Hillary Clinton was dominating the Planned Parenthood vote long before receiving its endorsement, collecting more than $22,000 from the abortionist group—20 times higher than the rest of the Democratic field combined.
The nation’s top abortionist announced that it would back Clinton for the Democratic nomination on Thursday, its first primary endorsement ever. The Planned Parenthood Action Fund, its advocacy wing, praised Clinton for her support of abortion.
"Hillary Clinton holds the strongest record on reproductive rights of all presidential contenders in not just this election, but in American history," the Planned Parenthood Action Fund said in a release. "No other 2016 candidate has shown such strong, lifelong commitment to the issues Planned Parenthood Action Fund cares about."
Even before the official endorsement was announced, the organization’s employees were voting with their wallets. Clinton collected more than $10,000 per quarter from Planned Parenthood employees, according to Clinton’s July and October election filings. Five top executives from the organization’s regional chapters each donated $2,700, the maximum allowed for primary races.
Clinton’s campaign haul represented a near monopoly of support from Planned Parenthood. Neither Sen. Bernie Sanders (I., VT) nor Martin O’Malley, the former governor of Maryland, has been able to translate his pro-abortion record into campaign cash. Clinton’s rivals have combined for about $1,000 in contributions from the group’s employees. O’Malley received a single $250 donation from an employee at Planned Parenthood Maryland, according to his October filing. Sanders meanwhile garnered about $800 through October.
Clinton has long ties to Planned Parenthood, which performed nearly 1 million abortions over the past three years, despite sharp drops in contraceptive and sexually transmitted disease services. In 2009 the group presented her with its highest honor, the Margaret Sanger Award named after the famed eugenicist and Planned Parenthood founder.
Clinton also employs the daughter of Cecile Richards, the group’s president, for her Iowa team. Her campaign celebrated the groundbreaking announcement in a tweet signed "H."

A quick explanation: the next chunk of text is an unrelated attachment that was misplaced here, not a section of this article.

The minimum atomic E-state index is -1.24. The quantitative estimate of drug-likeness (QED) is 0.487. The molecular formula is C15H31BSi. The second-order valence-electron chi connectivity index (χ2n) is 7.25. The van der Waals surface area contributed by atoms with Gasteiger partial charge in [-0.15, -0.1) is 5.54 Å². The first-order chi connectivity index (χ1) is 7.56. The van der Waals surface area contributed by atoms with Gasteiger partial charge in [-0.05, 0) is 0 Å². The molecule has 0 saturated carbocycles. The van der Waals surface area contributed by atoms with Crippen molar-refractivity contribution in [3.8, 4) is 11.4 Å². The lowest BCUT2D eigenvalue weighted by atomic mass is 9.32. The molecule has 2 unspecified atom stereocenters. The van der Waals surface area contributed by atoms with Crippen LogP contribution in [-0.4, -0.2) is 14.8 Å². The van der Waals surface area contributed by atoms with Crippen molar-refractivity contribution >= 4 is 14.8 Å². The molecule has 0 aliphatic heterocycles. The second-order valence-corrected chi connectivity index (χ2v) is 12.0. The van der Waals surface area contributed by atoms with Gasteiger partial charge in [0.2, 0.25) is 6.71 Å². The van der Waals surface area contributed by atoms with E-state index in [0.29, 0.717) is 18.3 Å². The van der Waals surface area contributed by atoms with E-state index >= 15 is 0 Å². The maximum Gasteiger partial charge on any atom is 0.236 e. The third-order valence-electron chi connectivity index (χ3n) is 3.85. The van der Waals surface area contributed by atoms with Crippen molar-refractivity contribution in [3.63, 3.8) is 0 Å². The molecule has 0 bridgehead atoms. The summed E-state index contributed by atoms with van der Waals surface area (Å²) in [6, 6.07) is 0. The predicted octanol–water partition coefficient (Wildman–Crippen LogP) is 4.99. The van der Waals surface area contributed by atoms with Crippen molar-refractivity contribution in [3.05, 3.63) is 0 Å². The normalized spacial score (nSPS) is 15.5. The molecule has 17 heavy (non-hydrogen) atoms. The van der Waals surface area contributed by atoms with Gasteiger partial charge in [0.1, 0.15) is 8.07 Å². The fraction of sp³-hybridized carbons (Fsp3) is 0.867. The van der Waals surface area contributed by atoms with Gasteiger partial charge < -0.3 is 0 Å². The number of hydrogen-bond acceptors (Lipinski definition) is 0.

"I'll take on Republicans or anyone who tries to interfere with women's health. Proud to have @PPact‘s support in this important election," she said.
I'll take on Republicans or anyone who tries to interfere with women's health. Proud to have @PPact‘s support in this important election. -H
— Hillary Clinton (@HillaryClinton) January 7, 2016
She later announced that she would "coordinate pantsuits" with Richards.
Pro-life activists also welcomed Planned Parenthood’s early endorsement. Marjorie Dannenfelser, president of the pro-life political group Susan B. Anthony List, said that the announcement provides "clarity" for voters. Clinton supports abortion up to the point of birth, while 80 percent of Americans oppose third trimester abortions.
"Planned Parenthood’s endorsement of Clinton is also a much needed and welcome moment of clarity in this election. It is proof positive of her extremism on the abortion issue. Clinton is grossly out of step with the majority of Americans who support legislative proposals such as limiting abortion after five months and getting taxpayers out of the abortion business," she said in a release. "Make no mistake, this radical position—sadly the norm for the Democratic Party—will cost Clinton votes in November."
Planned Parenthood has garnered controversy over the past six months after undercover videographers from the non-profit Center for Medical Progress captured top executives candidly discussing how to sell aborted baby body parts to maximize returns. The videos, which Clinton called "disturbing" in July, have led to investigations from several federal agencies, congressional committees, and states.
Just hours after Planned Parenthood announced its endorsement, Congress sent a bill to President Obama’s desk, which would shift more than $500 million in annual taxpayer funding from the abortionist to local community health centers. Nearly every Republican seeking the presidency has backed the effort to defund Planned Parenthood, while Clinton, O’Malley, and Sanders have said that they would protect its taxpayer haul, which accounted for more than 40 percent of its revenue last year. President Obama has said he would veto any attempt to defund the group.
Update 3:21 p.m.: A previous version of this story said that O'Malley received a contribution from Planned Parenthood Maryland. It came from an employee. PPMD has not contributed to any presidential candidate.